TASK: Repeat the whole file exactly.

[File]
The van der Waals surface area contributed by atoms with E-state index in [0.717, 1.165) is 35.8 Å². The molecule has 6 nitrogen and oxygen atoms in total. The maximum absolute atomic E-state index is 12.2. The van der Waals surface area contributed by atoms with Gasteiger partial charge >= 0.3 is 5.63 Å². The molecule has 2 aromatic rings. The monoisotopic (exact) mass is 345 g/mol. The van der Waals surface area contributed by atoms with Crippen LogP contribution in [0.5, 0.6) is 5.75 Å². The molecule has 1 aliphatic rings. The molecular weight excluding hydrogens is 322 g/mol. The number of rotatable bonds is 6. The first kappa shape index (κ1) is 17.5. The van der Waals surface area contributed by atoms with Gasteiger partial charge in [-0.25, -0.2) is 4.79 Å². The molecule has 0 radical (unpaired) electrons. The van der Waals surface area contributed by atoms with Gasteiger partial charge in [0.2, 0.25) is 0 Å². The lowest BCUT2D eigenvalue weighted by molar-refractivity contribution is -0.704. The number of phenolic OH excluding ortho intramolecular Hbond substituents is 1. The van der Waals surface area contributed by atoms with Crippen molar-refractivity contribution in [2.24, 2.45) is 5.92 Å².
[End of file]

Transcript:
The van der Waals surface area contributed by atoms with E-state index in [0.717, 1.165) is 35.8 Å². The molecule has 6 nitrogen and oxygen atoms in total. The maximum absolute atomic E-state index is 12.2. The van der Waals surface area contributed by atoms with Gasteiger partial charge >= 0.3 is 5.63 Å². The molecule has 2 aromatic rings. The monoisotopic (exact) mass is 345 g/mol. The van der Waals surface area contributed by atoms with Crippen LogP contribution in [0.5, 0.6) is 5.75 Å². The molecule has 1 aliphatic rings. The molecular weight excluding hydrogens is 322 g/mol. The number of rotatable bonds is 6. The first kappa shape index (κ1) is 17.5. The van der Waals surface area contributed by atoms with Gasteiger partial charge in [-0.25, -0.2) is 4.79 Å². The molecule has 0 radical (unpaired) electrons. The van der Waals surface area contributed by atoms with Gasteiger partial charge in [0.2, 0.25) is 0 Å². The lowest BCUT2D eigenvalue weighted by molar-refractivity contribution is -0.704. The number of phenolic OH excluding ortho intramolecular Hbond substituents is 1. The van der Waals surface area contributed by atoms with Crippen molar-refractivity contribution in [2.24, 2.45) is 5.92 Å².